Iquitos: Yahua native community and school brigades prepare to respond to potential emergencies
- Families located in areas close to rivers are highly vulnerable to flooding and overflow in a context of climate change, as alerted by Save the Children.
- As part of the “My Prepared Community, My Pride” campaign, efforts are being made to protect children in high-risk areas.
The native communities in Iquitos, some of them situated in close proximity to rivers, are highly vulnerable to emergencies such as floods and overflows, phenomena that can be exacerbated by the conditions caused by climate change. In this context, Save the Children, in coordination with the National Institute of Civil Defense (INDECI), carried out various activities to better prepare families in the Yahua native community for potential disasters.
In the case of heavy rains, these communities experience disruptions in their river transportation, jeopardizing their access to shelter, food, and timely medical attention. Additionally, Iquitos is vulnerable to earthquakes, such as the magnitude 8 quake that occurred on May 29, 2019, leaving 205 families displaced. This earthquake also caused flooding in the districts of Iquitos, Belén, Punchana, and San Juan, areas that have endured up to 10 continuous hours of rain in April 2022 and March 2023.
Save the Children‘s intervention aims to strengthen the capacities and knowledge of communities so that children, adolescents, and their families receive relevant information tailored to their context. An example of this is the “My Prepared Community, My Pride” campaign, developed in the Yahua native community of Río Momón.
“My children have learned how to prevent considering the climate change we have in our Loreto region. They have learned to preserve essential products, such as forming an emergency pantry where we will store salted fish, cassava flour, and bananas to have food during the rains, asaranomara (thank you),” said Romina Chota Cahuachi, a teacher at Nueva Vida School.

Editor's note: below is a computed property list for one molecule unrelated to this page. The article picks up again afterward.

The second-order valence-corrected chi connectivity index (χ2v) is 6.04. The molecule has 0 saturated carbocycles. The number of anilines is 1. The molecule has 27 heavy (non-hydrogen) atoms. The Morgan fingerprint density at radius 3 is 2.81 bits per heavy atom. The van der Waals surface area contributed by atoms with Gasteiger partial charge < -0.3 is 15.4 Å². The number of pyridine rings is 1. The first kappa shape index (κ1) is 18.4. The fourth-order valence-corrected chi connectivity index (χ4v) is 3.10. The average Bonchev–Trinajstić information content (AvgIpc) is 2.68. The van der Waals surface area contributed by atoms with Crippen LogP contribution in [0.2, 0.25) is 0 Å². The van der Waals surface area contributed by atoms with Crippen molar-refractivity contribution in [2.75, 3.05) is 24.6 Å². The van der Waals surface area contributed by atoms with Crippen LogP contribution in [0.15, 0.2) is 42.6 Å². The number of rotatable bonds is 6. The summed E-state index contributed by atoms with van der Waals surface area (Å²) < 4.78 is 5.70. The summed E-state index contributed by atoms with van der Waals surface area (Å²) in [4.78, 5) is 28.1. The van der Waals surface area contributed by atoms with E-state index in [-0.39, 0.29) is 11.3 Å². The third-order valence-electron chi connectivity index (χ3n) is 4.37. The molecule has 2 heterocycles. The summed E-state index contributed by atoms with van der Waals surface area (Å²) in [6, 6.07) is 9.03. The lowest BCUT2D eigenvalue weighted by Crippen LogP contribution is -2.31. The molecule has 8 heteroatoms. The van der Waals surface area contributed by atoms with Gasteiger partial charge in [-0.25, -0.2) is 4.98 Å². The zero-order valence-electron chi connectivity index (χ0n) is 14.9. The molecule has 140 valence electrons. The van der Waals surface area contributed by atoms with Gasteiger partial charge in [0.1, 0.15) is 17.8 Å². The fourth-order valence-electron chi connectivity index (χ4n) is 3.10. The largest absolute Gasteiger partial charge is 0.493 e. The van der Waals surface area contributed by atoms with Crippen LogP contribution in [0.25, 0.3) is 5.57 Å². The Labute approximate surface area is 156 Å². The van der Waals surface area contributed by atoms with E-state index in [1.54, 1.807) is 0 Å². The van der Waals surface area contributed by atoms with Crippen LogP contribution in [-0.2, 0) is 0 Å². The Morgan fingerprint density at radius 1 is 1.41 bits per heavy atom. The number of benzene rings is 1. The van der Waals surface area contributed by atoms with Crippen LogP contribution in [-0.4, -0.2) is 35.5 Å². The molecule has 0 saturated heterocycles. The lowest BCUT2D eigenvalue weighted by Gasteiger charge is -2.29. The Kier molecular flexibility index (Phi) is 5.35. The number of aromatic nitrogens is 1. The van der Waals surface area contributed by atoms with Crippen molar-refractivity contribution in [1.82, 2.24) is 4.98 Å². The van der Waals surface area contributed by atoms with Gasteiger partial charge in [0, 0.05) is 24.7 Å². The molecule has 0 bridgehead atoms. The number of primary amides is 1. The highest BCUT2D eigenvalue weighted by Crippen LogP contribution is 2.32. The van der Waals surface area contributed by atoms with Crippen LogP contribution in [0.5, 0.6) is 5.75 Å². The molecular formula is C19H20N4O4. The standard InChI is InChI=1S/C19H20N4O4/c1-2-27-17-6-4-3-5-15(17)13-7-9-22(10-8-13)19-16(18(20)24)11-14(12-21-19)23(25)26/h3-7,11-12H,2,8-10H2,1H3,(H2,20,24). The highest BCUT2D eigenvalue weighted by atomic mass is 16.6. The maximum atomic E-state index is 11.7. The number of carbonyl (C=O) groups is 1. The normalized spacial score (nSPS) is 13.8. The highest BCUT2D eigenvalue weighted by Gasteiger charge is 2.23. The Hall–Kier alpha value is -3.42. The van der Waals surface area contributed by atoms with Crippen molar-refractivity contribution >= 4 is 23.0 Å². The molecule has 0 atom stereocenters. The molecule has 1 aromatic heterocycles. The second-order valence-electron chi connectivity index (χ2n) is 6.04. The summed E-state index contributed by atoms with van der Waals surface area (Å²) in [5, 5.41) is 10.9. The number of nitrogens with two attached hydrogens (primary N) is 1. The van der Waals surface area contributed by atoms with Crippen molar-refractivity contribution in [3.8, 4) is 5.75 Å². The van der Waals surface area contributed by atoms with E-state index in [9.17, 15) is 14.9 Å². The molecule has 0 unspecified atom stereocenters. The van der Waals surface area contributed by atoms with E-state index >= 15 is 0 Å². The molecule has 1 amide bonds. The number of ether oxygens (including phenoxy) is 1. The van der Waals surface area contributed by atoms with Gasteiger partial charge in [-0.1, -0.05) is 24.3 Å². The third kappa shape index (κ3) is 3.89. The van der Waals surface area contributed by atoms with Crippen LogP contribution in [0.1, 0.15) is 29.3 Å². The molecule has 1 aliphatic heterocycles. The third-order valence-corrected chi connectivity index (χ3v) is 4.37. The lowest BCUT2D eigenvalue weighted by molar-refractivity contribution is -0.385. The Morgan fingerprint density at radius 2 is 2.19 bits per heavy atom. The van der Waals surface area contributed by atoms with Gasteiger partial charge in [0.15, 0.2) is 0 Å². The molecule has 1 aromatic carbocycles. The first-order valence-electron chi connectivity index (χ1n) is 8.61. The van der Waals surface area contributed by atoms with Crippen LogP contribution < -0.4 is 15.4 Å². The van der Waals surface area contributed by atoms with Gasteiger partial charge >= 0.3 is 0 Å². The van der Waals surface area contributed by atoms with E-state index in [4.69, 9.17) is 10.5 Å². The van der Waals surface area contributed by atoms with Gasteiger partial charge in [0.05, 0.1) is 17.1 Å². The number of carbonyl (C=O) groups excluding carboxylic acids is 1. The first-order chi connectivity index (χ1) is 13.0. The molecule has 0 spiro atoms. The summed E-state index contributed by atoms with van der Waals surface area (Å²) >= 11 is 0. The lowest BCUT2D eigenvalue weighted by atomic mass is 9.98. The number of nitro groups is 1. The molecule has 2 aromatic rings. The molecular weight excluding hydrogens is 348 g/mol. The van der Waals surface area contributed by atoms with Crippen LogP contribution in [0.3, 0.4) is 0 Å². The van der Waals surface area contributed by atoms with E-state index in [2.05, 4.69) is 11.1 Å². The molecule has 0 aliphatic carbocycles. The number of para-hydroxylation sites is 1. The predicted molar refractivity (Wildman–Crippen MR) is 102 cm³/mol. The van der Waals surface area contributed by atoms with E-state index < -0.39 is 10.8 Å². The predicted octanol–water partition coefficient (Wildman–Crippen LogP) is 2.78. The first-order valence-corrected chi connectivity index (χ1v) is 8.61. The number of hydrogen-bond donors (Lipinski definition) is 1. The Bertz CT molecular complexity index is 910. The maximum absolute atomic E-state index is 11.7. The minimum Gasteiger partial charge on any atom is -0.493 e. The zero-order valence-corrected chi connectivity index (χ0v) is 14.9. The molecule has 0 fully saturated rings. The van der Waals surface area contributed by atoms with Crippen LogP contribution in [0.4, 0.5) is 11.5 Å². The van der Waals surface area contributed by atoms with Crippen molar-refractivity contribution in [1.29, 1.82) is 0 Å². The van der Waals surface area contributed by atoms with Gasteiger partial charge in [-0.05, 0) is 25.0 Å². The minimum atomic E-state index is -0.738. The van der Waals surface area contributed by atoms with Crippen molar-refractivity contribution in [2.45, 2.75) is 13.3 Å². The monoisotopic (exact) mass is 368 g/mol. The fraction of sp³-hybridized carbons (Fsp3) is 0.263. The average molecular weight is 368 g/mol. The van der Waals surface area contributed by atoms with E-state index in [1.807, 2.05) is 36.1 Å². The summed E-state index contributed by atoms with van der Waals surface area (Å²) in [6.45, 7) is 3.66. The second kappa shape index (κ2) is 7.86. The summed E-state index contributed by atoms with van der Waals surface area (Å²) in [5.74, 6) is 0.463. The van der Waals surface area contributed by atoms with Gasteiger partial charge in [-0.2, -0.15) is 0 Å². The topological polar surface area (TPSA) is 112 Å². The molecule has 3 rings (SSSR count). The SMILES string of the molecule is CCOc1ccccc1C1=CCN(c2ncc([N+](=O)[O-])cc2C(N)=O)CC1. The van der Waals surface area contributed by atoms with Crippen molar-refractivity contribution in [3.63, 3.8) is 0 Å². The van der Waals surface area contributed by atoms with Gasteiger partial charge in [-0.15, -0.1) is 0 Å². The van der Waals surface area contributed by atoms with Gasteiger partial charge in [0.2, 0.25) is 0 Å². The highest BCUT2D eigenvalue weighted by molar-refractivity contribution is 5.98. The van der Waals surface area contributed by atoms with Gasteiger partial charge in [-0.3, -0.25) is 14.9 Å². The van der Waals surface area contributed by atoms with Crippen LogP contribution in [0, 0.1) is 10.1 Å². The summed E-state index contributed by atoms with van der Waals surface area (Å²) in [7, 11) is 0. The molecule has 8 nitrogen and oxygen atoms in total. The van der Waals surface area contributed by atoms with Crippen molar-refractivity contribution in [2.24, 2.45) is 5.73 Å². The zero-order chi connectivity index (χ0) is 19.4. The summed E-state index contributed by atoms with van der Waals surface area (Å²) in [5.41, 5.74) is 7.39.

As part of this initiative, multiple visits were made to the community to ensure that the information provided was relevant and contextualized. This was made possible through coordination with the Decentralized Directorate of INDECI Loreto and the Disaster Risk Management Unit of Punchana District Municipality. Additionally, learning sessions were held at MORB School in Iquitos, involving Civil Defense brigades from secondary level.
“Our interventions directly involve children and adolescents, as well as the educational community, because by strengthening their capacities, we encourage families to reflect on their environment, identify specific risks, and then get involved in finding solutions,” explained Marcela Castillo, coordinator of the project “Strengthening Disaster Risk Management in the Northeast Macro-Region,” implemented by Save the Children with funding from BHA/USAID.
In this public campaign, parents, guardians, and representatives from the educational community also participated, contributing to building a generation of citizens who are more aware of the various risks faced by their communities.
“If we prepare now, we can better face the situations caused by disasters, with calmness, responsibility, and fewer affected people. Each one of us can be an example for the community,” explained Juan, a student brigadier at MORB School.